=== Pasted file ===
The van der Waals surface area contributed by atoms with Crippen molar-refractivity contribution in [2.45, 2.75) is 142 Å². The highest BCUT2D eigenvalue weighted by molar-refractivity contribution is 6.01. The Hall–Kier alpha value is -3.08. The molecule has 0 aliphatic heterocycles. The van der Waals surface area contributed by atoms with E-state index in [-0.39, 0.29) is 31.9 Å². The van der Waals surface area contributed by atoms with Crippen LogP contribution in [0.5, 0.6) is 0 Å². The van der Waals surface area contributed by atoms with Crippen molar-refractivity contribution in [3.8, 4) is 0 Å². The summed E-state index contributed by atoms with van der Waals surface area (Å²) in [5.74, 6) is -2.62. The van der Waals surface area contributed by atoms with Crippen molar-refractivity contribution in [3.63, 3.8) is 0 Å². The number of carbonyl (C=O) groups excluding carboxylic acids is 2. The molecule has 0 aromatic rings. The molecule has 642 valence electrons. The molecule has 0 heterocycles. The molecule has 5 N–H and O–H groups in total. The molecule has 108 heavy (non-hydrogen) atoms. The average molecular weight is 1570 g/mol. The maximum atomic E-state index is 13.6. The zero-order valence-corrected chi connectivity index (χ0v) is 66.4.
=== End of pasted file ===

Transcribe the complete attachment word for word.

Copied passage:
The van der Waals surface area contributed by atoms with Crippen molar-refractivity contribution in [2.45, 2.75) is 142 Å². The highest BCUT2D eigenvalue weighted by molar-refractivity contribution is 6.01. The Hall–Kier alpha value is -3.08. The molecule has 0 aliphatic heterocycles. The van der Waals surface area contributed by atoms with E-state index in [-0.39, 0.29) is 31.9 Å². The van der Waals surface area contributed by atoms with Crippen LogP contribution in [0.5, 0.6) is 0 Å². The van der Waals surface area contributed by atoms with Crippen molar-refractivity contribution in [3.8, 4) is 0 Å². The summed E-state index contributed by atoms with van der Waals surface area (Å²) in [5.74, 6) is -2.62. The van der Waals surface area contributed by atoms with Crippen molar-refractivity contribution in [3.63, 3.8) is 0 Å². The number of carbonyl (C=O) groups excluding carboxylic acids is 2. The molecule has 0 aromatic rings. The molecule has 642 valence electrons. The molecule has 0 heterocycles. The molecule has 5 N–H and O–H groups in total. The molecule has 108 heavy (non-hydrogen) atoms. The average molecular weight is 1570 g/mol. The maximum atomic E-state index is 13.6. The zero-order valence-corrected chi connectivity index (χ0v) is 66.4.